I have been thinking about small scale solar and wind power generation for some time, with a thought to reducing grid power consumption on a per home basis. Until recently solar panels and electronics required have been too complex and expensive. Now we are seeing lower cost solar panels and inverters. Unfortunately, at this moment solar panel mounting and batteries still seem a bit expensive.
Wind is very up and down. there seems to be too much or not enough. This is just how it is if you don’t live on a large hill on the coast. The main advantage seems to be that it works day and night. A disadvantage would be the mechanical maintenance required to keep it reliable and safe. You can’t have bits falling off from time to time.
There are a number of smaller wind generators available now. But to me they don’t look robust enough and I’d be concerned about reliability after a year or so. Some years ago I installed and maintained a small marine wind generator that was powering radio equipment on a hill top. This proved to be unreliable and far too much work to maintain; overall far to expensive. Although when working properly, it produced plenty of power most of which was dumped into a large shunt.
I’m now looking at small VAWT (Vertical Axis Wind Turbine) generators. More to come.
I’ve been logging weather data for about a month now. It will be interesting over time.
I have recently purchased one 190 watt 24V solar panel to do some experimenting.
I’ve tested a couple of cheap PWM controllers with a smaller solar panel and found that although they work, there is a lot of room for improvement. Not the sort of things that increase price, but rather attention to detail. A lot of the negatives are due to simple poor design decisions based on the need to get it on sale fast and no need for longer term support.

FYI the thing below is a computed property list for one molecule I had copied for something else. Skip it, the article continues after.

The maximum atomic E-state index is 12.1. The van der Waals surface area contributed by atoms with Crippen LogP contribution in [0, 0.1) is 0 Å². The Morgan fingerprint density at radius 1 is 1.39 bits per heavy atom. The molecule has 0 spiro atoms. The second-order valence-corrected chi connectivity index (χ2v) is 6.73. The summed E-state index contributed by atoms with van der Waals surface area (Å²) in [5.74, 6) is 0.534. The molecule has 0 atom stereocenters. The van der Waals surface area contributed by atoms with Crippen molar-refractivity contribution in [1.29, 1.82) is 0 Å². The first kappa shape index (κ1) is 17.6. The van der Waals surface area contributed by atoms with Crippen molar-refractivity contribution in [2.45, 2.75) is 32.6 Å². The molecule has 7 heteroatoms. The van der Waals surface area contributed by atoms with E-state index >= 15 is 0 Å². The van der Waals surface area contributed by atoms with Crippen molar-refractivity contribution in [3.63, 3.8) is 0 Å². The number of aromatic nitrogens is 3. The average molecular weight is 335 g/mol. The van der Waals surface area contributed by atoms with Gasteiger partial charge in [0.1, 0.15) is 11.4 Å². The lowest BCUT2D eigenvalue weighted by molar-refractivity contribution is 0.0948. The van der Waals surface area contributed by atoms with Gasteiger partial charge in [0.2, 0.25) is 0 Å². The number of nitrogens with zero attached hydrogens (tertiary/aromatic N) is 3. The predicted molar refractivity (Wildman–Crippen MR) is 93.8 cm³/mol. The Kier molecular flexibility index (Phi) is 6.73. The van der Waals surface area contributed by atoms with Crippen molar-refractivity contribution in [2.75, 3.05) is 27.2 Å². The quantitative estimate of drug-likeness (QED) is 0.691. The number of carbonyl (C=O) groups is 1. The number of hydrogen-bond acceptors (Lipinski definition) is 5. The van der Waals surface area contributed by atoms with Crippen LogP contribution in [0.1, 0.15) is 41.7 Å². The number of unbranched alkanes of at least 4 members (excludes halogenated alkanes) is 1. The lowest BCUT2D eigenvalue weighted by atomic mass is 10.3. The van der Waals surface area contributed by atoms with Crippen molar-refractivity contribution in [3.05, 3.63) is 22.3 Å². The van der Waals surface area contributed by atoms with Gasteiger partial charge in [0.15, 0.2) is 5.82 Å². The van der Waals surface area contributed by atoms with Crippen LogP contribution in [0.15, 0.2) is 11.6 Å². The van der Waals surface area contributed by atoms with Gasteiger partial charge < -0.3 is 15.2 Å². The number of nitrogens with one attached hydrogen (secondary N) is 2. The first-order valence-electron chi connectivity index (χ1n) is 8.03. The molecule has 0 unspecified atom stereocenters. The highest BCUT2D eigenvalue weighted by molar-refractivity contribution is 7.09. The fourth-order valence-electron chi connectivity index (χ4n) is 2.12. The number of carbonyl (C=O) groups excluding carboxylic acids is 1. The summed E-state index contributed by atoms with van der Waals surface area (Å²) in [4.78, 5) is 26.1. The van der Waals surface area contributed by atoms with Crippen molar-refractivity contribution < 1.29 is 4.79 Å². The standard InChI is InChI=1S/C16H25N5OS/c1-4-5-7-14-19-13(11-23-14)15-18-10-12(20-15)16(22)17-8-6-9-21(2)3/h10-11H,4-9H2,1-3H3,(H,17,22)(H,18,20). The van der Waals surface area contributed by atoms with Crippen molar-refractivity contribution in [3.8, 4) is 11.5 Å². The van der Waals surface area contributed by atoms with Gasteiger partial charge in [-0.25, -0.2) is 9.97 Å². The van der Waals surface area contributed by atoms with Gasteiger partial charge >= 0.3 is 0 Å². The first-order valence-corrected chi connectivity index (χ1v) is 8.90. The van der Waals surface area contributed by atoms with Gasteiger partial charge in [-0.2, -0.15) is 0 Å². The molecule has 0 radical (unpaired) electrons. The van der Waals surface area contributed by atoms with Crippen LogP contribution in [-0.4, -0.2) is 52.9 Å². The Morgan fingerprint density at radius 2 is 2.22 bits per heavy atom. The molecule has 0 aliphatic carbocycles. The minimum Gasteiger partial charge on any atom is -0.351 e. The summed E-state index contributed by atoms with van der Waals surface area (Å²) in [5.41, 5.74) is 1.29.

My plan at the moment is to build a MPPT controller using Microchips application note 1521A as a starting point. I have ordered parts to assemble a couple of MPPT controllers. Ignoring the time investment to design the circuit board (a couple of days) for the moment, for a 250W controller, the cost of parts is about $50, and a couple of hours to hand assemble. The biggest effort and challenge is in the firmware and testing.
It would be easier and quicker to buy a MPPT controller but this approach gives me unlimited control and on-going data logging of all parameters. Maximizing efficiency and minimizing quiescent draw is also important as I’d like a controller that can operate with small panels. One small simple controller that can take input from a solar panel and small wind generator would be nice.
I expect that over the next year or two we will start seeing low cost MPPT controllers replacing the low end PWM controllers. Recently I’ve been looking at MPPT in some detail. It’s just a matter of time before the low cost manufacturers come up with working MPPT firmware to go with $30 hardware.
It’s made of 3mm steel angle and tube with a 66mm diameter 1.6mm wall central tube. A taller extension tube slides on to the main tube. At the moment it is painted inside and out with Corroless rust inhibiting paint but will be painted the same colour as the woodwork.
Initially just supporting a small 20 watt solar panel facing North and a spare weather station sensor.